brca - our cancer story
We are mothers. We are mothers of preschoolers and mothers of teenagers. We are wives. We are economists, teachers, authors and entrepreneurs. We are sisters, aunts, friends, and women. We are a breast cancer survivor and a breast cancer previvor – turned survivor as well. We are BRCA.
Our mother passed away just two weeks after she had turned 39. My sister and I were 7 and 12 years old at the time. Our mom had breast cancer that metastasized everywhere. It seemed extremely strange to have her die so young. Our aunt had also been taken by cancer years later. Our journey continued when my sister found her malignant lump within days of her 35th birthday.
It was then we discovered together, we are BRCA1 sisters. We both carried our mother’s genetic mutation which gave us approximately 87% of developing breast cancer and a 48% chance of developing ovarian cancer in our lifetimes. Since it is a genetic mutation, each of our 6 children have a 50% chance of carrying the broken mutation as well. In many ways, that is the most difficult pill to swallow.
We have both had double mastectomies, breast reconstruction and hysterectomies – I, to prevent cancer; and my sister to remove it, along with over a year of chemotherapy and several trial drugs. After that point, we looked at each other and said, “So, what do we do with all of this?”
We picked up and have each done various things “with IT.” Some big things we have done together include being featured in a Marlo Thomas book and honored at the Vice-President of the United States residence. We’ve each done many things in our separate communities as well. Ironically, in 2017, after spending a week together, I found a lump under my arm. How could it be??? I’d done every preventative surgery I could have done. I’m BRCA. There must have been a bit of tissue left over from mastectomy and it turned. Doctor’s had always said there would be 5% breast tissue that remained. Terrific!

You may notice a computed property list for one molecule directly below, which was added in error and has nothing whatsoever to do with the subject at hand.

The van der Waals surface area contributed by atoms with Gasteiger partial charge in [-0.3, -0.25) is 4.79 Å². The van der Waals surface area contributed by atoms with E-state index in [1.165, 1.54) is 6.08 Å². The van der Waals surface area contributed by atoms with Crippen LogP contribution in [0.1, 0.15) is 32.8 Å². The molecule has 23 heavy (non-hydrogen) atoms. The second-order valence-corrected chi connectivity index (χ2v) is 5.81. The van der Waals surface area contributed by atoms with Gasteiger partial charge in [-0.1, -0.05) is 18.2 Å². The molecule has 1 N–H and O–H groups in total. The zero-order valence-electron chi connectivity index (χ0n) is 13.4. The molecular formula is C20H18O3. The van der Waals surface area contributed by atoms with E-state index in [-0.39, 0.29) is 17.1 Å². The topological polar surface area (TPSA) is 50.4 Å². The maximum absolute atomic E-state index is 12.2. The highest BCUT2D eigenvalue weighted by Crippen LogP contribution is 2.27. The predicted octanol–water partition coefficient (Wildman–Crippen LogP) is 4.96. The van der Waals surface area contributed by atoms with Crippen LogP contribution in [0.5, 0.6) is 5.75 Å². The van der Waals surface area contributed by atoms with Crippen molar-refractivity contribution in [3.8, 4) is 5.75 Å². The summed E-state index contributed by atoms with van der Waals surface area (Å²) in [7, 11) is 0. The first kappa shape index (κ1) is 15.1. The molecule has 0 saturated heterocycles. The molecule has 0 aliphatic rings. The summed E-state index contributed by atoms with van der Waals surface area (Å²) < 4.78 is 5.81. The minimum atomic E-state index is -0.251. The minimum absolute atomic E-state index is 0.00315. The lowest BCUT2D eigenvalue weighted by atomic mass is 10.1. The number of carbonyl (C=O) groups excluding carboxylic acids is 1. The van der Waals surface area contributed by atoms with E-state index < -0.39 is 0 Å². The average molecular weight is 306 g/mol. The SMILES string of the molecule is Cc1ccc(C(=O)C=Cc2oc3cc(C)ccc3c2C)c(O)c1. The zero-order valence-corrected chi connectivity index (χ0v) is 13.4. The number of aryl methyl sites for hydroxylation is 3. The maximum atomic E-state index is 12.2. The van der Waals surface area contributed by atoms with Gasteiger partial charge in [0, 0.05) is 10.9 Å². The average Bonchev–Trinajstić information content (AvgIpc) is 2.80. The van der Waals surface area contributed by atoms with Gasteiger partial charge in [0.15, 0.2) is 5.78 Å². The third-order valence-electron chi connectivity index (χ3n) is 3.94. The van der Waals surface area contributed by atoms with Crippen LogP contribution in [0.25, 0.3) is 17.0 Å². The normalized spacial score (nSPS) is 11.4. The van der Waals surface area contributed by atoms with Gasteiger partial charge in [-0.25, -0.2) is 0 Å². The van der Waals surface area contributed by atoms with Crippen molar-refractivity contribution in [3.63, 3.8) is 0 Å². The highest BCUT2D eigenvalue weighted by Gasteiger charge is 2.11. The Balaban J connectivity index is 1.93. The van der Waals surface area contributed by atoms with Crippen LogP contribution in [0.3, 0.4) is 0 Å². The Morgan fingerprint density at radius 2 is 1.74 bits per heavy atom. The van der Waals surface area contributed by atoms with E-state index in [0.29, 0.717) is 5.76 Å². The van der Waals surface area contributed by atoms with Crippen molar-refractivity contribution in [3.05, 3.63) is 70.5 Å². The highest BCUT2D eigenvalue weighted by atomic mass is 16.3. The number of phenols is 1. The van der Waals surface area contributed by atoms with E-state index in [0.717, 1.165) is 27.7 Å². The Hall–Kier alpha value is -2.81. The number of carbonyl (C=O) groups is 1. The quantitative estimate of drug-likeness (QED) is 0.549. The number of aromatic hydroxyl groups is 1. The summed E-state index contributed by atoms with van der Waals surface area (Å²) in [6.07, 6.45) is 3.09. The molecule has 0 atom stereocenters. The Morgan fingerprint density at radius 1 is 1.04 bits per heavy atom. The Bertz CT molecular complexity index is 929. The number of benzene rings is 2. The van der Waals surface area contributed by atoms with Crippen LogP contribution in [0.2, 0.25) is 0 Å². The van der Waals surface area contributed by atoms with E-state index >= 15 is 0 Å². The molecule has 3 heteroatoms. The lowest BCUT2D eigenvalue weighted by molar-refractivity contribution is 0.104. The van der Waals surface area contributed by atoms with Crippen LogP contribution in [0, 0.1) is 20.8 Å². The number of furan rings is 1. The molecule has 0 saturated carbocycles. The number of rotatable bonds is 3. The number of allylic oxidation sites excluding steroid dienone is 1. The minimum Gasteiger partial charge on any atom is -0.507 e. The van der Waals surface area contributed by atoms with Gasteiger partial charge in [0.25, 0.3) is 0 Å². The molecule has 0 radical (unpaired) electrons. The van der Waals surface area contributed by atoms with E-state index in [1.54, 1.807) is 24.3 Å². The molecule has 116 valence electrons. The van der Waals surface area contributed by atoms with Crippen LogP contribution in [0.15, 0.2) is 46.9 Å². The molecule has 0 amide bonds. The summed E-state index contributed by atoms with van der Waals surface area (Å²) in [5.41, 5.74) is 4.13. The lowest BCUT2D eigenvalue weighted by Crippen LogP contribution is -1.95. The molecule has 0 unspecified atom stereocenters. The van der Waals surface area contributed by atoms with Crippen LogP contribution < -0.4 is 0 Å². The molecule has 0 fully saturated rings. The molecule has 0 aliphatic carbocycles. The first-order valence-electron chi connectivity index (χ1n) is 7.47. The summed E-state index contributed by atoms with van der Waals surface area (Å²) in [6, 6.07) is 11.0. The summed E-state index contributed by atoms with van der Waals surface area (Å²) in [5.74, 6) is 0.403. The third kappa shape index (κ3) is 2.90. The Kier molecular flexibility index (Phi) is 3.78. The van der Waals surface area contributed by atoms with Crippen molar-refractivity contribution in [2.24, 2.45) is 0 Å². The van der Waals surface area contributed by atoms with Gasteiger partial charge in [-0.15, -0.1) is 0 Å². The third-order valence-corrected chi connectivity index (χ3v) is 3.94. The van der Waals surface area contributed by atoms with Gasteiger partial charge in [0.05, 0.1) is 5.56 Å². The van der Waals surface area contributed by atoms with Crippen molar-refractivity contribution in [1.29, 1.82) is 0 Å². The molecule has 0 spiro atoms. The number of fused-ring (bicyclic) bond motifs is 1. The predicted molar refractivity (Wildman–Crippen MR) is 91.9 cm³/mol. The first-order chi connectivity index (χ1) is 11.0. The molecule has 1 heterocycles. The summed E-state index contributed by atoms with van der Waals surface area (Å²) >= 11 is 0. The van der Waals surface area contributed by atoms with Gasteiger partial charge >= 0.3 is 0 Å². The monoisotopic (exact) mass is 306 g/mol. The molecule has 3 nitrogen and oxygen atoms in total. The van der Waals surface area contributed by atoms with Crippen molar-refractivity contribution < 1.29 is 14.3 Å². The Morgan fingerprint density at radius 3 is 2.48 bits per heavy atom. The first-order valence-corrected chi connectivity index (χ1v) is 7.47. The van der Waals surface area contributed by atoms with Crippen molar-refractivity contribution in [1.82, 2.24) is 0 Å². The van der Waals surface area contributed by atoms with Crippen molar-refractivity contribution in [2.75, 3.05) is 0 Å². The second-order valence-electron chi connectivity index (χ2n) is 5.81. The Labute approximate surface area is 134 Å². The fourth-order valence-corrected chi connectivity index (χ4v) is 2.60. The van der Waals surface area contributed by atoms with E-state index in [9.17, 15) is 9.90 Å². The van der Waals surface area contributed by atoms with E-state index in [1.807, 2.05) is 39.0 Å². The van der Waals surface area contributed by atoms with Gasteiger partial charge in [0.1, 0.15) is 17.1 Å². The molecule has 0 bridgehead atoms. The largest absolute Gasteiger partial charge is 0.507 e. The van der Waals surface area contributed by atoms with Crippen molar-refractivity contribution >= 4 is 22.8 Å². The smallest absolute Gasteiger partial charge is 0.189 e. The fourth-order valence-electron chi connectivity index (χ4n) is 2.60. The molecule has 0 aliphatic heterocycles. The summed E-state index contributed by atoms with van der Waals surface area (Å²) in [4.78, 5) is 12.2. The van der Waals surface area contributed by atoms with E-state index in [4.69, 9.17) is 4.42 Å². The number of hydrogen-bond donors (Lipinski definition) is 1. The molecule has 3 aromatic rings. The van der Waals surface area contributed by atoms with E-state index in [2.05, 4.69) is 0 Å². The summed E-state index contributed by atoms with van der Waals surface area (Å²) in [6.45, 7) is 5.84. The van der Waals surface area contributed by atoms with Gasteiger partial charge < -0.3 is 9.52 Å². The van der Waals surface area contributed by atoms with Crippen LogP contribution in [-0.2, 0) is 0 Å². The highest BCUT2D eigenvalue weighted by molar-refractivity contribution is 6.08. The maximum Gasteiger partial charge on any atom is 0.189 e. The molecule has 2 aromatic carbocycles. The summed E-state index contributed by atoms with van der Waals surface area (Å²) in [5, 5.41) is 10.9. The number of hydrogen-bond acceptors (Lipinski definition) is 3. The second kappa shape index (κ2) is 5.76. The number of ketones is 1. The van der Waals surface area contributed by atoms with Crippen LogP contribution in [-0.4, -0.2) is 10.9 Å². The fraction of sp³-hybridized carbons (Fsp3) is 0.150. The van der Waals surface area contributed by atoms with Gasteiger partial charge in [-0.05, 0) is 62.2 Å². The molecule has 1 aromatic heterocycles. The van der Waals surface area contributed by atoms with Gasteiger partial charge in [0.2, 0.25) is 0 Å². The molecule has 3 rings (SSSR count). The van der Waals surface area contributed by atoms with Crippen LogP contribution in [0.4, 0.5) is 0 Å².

After a few years, losing my hair, 46 cancer treatments, etc…I am Thankful for each breath, blessing, day, and tiny hair that falls in my sink! One of my favorite verses and the one Appreciate The World is based on is Genesis 12:2 when God says to Abraham (and us):
I will make you into a great nation,
and I will bless you;
I will make your name great,
and you will be a blessing.
We are Blessed to be a Blessings ya’ll!! I pray you are Blessed today and that you can Bless someone else.
Change Lives. Give to Others!
Joy in the Jazz! The “C” word affects so many of us.
(I refuse to say the actual “cancer” word, because I feel it
gives it power.) I hesitate to share these personal
experiences here because if you are affected by
The “C” word, in any way, it is YOUR personal walk.
No one can tell you for sure how to be, how to feel,
how to act, or what to do. With that said, there is
no way I could have made it through without the stories
and help of others. I carry all those in my heart who
may not see any relief to this disease on this side of heaven.
5 Thoughts from this “C” patient:
1) This RED DEVIL chemotherapy being pumped into me is ridiculous! Really – you have to put on a gown, gloves and a mask to push it into my veins?? I respond each time you go to push it in my body by claiming, out loud, Isaiah 1:18: “Though your sins are like scarlet, they shall be white as snow; though they are red like crimson, they shall be like wool,” says the Lord.
He will redeem this RED DEVIL!
2) The HAIR DIVE – as in it falling out! How to deal with this is again, a very personal decision. Do you want to shave it? Try to save it? Have a hairdresser shave it, spouse shave it? When to shave it??? As I walked to our laundry room sink, to be “blessed” by having my best friend and husband shave my head just a few days after Thanksgiving…I was overwhelmed with the image of ALL those who went before me. The amount of COURAGE, people!!! After it was over, I was exhausted from the stress of it. Then after a short stint of wanting to throw up, I looked up and said, outloud,
“Lord, Help me find the Joy in the Jazz!”
(I frequently substitute the 4 letter-word JAZZ for all other 4 letter-words I truly want to use. HAHA!)
3) How to CONQUER “C” TREATMENT:
Apple Pie & Peppermint Patties!!!!
(Don't tell the medical staff - Haha!)
4) A DARK PLACE can occur…in your mind & heart.
It is TOUGH! We may tend to go to a dark place for days, months at a time, not able to move or think clearly, allowing a solid ground for mental & emotional attack. Let us be mindful that the awakening and clearing is coming and that in that dark place, GOD IS WITH US!
Settle down, rest, receive what you need. The light is coming.
He is strong in our weakness. (2 Corinthians 12:9)
5) Take a Stand, Cover & CLAIM healing verses –
Crazy, right?! Let’s do what we can. Cover (touch) the area of weakness in our bodies and SAY these healing verses over them, every day! Can do in the shower, but no, you don’t have to be naked to do it! 😉 These are my favorites, memorized:
Psalm 103:3 You heal all our diseases.
Isaiah 53:5 By Your stripes, we are healed.
Exodus 15:26 For I am the Lord, who healeth thee. KJV
There are many different ways of healing,
but ONE HEALER. Truthfully, we do not
know His will. Our complete healing is in heaven,